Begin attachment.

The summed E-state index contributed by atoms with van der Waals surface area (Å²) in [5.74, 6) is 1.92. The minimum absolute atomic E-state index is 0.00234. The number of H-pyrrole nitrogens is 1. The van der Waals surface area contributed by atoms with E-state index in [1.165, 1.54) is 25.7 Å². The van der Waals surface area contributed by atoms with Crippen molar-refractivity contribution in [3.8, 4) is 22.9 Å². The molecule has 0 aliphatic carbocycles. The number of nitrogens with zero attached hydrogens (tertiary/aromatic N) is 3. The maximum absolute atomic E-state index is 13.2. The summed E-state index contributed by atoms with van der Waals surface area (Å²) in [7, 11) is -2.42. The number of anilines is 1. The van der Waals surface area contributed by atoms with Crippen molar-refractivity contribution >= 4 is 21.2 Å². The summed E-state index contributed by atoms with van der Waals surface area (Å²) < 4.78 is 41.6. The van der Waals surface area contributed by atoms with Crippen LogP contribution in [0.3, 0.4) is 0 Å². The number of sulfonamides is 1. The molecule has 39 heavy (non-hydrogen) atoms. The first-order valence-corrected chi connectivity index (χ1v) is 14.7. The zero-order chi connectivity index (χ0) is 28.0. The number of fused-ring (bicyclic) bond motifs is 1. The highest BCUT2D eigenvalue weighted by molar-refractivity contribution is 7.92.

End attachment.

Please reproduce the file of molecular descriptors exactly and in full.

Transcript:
The summed E-state index contributed by atoms with van der Waals surface area (Å²) in [5.74, 6) is 1.92. The minimum absolute atomic E-state index is 0.00234. The number of H-pyrrole nitrogens is 1. The van der Waals surface area contributed by atoms with E-state index in [1.165, 1.54) is 25.7 Å². The van der Waals surface area contributed by atoms with Crippen molar-refractivity contribution in [3.8, 4) is 22.9 Å². The molecule has 0 aliphatic carbocycles. The number of nitrogens with zero attached hydrogens (tertiary/aromatic N) is 3. The maximum absolute atomic E-state index is 13.2. The summed E-state index contributed by atoms with van der Waals surface area (Å²) in [7, 11) is -2.42. The number of anilines is 1. The van der Waals surface area contributed by atoms with Crippen molar-refractivity contribution >= 4 is 21.2 Å². The summed E-state index contributed by atoms with van der Waals surface area (Å²) < 4.78 is 41.6. The van der Waals surface area contributed by atoms with Crippen LogP contribution in [0.3, 0.4) is 0 Å². The number of sulfonamides is 1. The molecule has 39 heavy (non-hydrogen) atoms. The first-order valence-corrected chi connectivity index (χ1v) is 14.7. The zero-order chi connectivity index (χ0) is 28.0. The number of fused-ring (bicyclic) bond motifs is 1. The highest BCUT2D eigenvalue weighted by molar-refractivity contribution is 7.92.